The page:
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Ulrich Troyer - Songs For William
Vinyl LP

Ulrich Troyer

Songs For William

Deep Medi Musik

Released: 13th August 2011 | 8 track dubstep album

Songs for William is the first in a trilogy of experimental dub projects from Ulrich Troyer and Deep Medi Musik. Ulrich Troyer was born in Innsbruck and raised in Tyrol Austria, he studied Architecture and Music at University and now resides in Vienna where he lives and works as a freelance artist and musician. Ulrich has been producing music and experimenting with electronics for over 10 years on various projects that include soundtracks for movies, dance productions, exhibitions and sound installations. Since 2005 Ulrich has also been performing live as a member of the Vegetable Orchestra. 'Songs For William' sees Ulrich explore his love for dub music and the experimentations of pioneers such as King Tubby, Sound Dimension and Rhythm and Sound alongside the influences of Mulatu, Tony Allen and the psychedelic sounds of Selda. To accompany this release is the first part chapter of a comic novel featuring the main character William (A guitar effect pedal!) and his journey! All analogue synthesizers, effects, stompboxes, samplers, guitars, percussion and melodica played, programmed, recorded and dubbed by Ulrich Troyer at the 4Bit Studio Vienna.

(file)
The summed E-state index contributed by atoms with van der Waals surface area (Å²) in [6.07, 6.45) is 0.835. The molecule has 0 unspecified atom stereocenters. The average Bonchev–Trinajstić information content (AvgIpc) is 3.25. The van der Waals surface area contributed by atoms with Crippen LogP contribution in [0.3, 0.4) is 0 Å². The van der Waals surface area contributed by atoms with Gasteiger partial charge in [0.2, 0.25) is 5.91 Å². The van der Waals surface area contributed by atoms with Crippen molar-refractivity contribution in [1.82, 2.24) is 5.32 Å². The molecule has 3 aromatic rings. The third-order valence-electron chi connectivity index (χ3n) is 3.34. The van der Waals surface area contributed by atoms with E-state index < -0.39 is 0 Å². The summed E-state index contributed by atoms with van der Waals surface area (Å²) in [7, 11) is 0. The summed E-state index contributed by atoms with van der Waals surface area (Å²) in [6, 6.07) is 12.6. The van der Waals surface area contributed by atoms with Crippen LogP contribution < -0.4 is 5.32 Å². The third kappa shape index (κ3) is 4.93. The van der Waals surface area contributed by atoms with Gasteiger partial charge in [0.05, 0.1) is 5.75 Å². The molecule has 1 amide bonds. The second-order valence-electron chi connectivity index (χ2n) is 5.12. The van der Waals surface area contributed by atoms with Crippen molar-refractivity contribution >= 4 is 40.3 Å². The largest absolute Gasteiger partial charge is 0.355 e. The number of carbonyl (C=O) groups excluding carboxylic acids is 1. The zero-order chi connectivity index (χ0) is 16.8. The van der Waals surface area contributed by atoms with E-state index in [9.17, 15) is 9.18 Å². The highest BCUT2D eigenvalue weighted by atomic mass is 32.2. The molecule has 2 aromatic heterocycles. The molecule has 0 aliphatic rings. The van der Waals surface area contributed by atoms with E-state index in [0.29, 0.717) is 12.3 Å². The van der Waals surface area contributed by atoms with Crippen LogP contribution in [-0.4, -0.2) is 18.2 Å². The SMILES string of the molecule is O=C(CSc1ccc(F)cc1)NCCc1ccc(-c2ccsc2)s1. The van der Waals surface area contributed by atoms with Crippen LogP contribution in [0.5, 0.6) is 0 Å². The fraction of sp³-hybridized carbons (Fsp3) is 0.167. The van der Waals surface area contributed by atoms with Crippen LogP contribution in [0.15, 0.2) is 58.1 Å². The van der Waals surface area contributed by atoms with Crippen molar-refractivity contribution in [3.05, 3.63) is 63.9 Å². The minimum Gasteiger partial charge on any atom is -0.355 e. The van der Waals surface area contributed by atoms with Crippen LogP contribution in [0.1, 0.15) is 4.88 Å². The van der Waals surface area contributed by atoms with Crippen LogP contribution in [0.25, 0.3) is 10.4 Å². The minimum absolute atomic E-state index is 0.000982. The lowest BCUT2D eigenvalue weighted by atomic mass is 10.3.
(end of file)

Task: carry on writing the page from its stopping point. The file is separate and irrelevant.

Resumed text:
"The first in a trilogy for Deep Medi Musik, Songs for William sees Austrian producer and artist Ulrich Troyer linkering with the genre template of dub. William is the name of the guitar effect pedal whose journey is chronicled in the comic novel accompanying the release. The dub hallmarks you’d expect are here - spring-reverbing drum hits, offbeat chords, spacey sound effects and an improvisasional attitude to production. The strange, musique concrete-like soundworld of early analogue dub tech is noticed and amplified. But Troyer does build something discretely unique with the palette by keeping the speed relatively high, stirring together a wider range of components and trimming the ends off the samples, all with a nimble hand and a light heart. The result is a sort of microdub, stuffed with cute details and delighting in the messy noises of the genre’s early origins."
The Wire